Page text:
A smartphone, I believe, not only adds an unnecessary complication to lives of old people through information overload but also probably hurts them physically — smartphone usage zaps body clock, sleep cycle and eyes. They start spending time inside apps like Facebook, WhatsApp, YouTube and Twitter. They endlessly scroll through their newsfe. They follow political troll-fests and illogical political fights on Twitter. They forward WhatsApp messages, which don’t make sense.

This is not a fantasy. This is not a claim. I have seen this happening. Now, there are some studies too that hint at the same. Just last month, there was a study in the US that highlighted how old people were particularly susceptible to misinformation. “On average, users over 65 shared nearly seven times as many articles from fake news domains as the youngest age group,” noted the study conducted by researchers from New York University’s Social Media and Political Participation Lab and Princeton University.

You can argue that the genie is out of the bottle, that smartphones are a necessity. For a lot of people a smartphone can be inescapable. For example, I can’t work without a smartphone. It is a necessity and despite all its warts I can’t do without it. It is similar to how living in Delhi-NCR, which is an incredibly polluted place with terrible water and poisonous air, is a necessity for me because I work here. Living in Delhi-NCR is like living in Chernobyl, it probably is worse than even that, but right now I don’t have an option.

If for your parents a smartphone is a necessity, go ahead and gift one to them. Or to your kids, if they too need one. But do think it through. Do you want to gift a smartphone to your parents because you want to ensure that they should be able to talk to you or message you whenever they want? May be gift them a feature phone. It is easier to operate than a smartphone. It’s more private. I have also seen that often old people end up downloading spam apps and ad-fraud apps on their phones and that they rarely delete anything so phones start crawling, freezing after a few months of use.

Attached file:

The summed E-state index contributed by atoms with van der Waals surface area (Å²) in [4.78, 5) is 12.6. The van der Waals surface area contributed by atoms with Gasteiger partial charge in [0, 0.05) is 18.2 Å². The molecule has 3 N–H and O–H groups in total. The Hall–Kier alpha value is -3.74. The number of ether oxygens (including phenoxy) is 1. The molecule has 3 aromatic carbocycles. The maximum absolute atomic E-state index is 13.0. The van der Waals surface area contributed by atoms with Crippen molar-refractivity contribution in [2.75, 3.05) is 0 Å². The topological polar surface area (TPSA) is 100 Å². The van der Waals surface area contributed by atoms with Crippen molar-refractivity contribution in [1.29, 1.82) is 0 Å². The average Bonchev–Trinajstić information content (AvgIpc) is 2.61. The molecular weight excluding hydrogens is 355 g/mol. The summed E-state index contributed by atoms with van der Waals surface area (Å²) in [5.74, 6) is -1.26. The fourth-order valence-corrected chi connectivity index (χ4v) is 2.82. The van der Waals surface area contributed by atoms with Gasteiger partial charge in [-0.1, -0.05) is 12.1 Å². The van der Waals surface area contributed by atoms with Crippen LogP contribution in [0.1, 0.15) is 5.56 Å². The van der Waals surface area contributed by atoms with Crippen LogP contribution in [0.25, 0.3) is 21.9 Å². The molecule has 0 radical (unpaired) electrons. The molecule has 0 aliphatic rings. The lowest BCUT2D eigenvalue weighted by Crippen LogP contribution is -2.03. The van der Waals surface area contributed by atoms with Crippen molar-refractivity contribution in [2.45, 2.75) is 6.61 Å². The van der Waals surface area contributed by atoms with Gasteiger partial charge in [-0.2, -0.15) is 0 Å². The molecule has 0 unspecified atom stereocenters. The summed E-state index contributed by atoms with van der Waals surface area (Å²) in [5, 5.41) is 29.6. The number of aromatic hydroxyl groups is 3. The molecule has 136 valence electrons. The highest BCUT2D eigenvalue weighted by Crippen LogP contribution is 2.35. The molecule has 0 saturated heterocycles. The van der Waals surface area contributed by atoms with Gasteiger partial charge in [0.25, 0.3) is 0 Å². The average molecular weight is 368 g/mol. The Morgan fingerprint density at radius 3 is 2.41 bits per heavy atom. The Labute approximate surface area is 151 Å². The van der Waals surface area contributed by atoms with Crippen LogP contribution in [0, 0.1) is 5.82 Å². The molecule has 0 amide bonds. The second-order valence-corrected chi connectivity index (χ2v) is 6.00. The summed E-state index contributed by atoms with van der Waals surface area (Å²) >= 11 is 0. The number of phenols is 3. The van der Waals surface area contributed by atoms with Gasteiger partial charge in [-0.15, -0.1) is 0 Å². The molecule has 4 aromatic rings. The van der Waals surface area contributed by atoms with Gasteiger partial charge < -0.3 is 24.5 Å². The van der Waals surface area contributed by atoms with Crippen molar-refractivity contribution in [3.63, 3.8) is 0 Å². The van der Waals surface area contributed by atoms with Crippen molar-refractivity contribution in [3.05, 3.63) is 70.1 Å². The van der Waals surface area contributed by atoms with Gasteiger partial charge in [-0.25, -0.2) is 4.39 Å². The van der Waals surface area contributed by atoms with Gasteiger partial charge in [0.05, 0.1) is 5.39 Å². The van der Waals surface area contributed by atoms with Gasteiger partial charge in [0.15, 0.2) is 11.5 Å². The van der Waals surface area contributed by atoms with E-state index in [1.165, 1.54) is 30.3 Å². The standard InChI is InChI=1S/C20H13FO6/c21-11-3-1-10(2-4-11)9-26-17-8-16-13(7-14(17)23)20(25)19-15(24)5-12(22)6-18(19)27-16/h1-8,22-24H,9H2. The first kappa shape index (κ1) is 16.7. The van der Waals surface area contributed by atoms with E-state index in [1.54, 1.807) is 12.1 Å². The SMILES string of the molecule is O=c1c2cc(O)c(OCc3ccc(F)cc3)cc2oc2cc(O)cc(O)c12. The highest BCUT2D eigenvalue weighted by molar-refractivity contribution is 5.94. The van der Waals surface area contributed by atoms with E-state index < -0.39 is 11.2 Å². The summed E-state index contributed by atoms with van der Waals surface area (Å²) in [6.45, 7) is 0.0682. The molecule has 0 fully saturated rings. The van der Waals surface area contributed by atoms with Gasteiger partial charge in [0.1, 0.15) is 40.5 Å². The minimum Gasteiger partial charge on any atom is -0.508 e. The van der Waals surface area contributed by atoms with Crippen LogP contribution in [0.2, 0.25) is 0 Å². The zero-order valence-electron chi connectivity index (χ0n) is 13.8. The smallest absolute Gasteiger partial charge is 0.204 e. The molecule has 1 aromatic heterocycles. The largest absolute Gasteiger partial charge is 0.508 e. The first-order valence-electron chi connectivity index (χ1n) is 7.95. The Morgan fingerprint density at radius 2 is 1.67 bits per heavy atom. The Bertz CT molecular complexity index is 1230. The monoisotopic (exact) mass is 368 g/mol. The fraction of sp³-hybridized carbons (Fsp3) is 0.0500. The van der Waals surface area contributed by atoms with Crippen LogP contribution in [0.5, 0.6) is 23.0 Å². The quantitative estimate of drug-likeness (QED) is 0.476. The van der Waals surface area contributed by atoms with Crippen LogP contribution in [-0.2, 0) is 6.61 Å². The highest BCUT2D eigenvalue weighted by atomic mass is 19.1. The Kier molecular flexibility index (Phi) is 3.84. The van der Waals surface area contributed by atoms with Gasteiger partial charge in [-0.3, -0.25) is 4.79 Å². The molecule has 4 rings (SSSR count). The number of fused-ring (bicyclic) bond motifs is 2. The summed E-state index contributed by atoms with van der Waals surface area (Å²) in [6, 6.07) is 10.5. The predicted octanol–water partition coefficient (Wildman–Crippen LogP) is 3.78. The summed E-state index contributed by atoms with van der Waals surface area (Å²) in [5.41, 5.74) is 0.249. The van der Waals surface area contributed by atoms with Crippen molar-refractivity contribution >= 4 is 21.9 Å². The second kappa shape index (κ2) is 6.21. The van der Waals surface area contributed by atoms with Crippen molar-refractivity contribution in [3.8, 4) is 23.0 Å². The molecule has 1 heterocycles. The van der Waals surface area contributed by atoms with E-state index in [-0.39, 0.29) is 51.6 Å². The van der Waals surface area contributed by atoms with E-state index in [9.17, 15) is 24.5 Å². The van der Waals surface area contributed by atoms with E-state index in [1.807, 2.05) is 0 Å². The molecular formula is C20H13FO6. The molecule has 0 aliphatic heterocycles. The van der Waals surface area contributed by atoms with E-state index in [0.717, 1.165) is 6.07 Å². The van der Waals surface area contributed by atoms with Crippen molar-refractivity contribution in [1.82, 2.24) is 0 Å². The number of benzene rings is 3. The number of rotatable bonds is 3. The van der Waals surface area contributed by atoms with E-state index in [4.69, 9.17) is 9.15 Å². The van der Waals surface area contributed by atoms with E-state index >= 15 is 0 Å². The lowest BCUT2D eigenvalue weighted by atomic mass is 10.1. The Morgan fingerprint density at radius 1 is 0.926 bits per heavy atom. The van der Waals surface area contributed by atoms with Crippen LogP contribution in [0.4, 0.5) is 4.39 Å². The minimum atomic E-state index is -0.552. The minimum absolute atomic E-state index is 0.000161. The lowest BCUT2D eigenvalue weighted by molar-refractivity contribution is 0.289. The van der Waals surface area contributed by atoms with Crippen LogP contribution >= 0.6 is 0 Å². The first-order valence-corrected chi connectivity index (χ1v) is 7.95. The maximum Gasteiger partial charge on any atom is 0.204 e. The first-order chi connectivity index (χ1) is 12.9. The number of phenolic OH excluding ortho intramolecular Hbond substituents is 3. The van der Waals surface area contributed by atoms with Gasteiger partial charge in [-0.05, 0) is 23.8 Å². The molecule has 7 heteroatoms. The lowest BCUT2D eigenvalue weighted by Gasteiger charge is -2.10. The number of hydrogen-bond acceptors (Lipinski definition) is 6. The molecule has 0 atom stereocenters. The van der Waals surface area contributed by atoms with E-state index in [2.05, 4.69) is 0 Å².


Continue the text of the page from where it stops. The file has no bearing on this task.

Or maybe you want your parents to video chat with you, and your kid, and your wife because you live far from them. In this case, may be gift your parents a tablet, or a device like Echo Spot. In fact, for calls too something like Echo Speaker is a better idea because it will let you talk to your parents using a few apps on your phone, but they will not be burdened with a smartphone.

Think about it? Why do your parents need a smartphone? They have probably lived whole their lives without one, and yet they have done fine. Rather, more than fine. Probably better than how you are doing right now. They have lived a richer life, more meaningful life than the one you live on your smartphone right now. They have succeeded in life without a smartphone, they have made great friends without a smartphone. Now, when they are old, do you really think they need a smartphone?

May be they do. And in those exceptional cases, fine, go ahead. But maybe they don’t. And in that case, don’t impose one on them just because you believe it is supposed to be at the centre of modern life. A smartphone doesn’t really solve the problem that we all believe it does.